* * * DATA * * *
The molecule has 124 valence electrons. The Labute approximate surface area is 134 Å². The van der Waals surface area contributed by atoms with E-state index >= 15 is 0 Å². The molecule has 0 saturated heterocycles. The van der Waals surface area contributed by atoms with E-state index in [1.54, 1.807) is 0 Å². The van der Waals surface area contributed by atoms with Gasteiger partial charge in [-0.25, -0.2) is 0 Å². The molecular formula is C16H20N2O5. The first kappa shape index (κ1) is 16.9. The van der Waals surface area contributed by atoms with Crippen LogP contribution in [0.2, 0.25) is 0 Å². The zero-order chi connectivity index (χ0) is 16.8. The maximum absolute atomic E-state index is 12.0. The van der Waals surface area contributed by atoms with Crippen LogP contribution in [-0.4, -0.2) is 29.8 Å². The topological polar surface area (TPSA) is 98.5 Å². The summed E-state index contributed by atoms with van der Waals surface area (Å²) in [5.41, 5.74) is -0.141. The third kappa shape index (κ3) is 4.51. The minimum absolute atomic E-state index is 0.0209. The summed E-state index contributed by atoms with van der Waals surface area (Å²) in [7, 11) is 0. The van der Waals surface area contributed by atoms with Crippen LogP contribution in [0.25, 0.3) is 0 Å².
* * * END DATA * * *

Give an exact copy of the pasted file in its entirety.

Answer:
The molecule has 124 valence electrons. The Labute approximate surface area is 134 Å². The van der Waals surface area contributed by atoms with E-state index >= 15 is 0 Å². The molecule has 0 saturated heterocycles. The van der Waals surface area contributed by atoms with E-state index in [1.54, 1.807) is 0 Å². The van der Waals surface area contributed by atoms with Gasteiger partial charge in [-0.25, -0.2) is 0 Å². The molecular formula is C16H20N2O5. The first kappa shape index (κ1) is 16.9. The van der Waals surface area contributed by atoms with Crippen LogP contribution in [0.2, 0.25) is 0 Å². The zero-order chi connectivity index (χ0) is 16.8. The maximum absolute atomic E-state index is 12.0. The van der Waals surface area contributed by atoms with Crippen LogP contribution in [-0.4, -0.2) is 29.8 Å². The topological polar surface area (TPSA) is 98.5 Å². The summed E-state index contributed by atoms with van der Waals surface area (Å²) in [5.41, 5.74) is -0.141. The third kappa shape index (κ3) is 4.51. The minimum absolute atomic E-state index is 0.0209. The summed E-state index contributed by atoms with van der Waals surface area (Å²) in [7, 11) is 0. The van der Waals surface area contributed by atoms with Crippen LogP contribution in [0.25, 0.3) is 0 Å².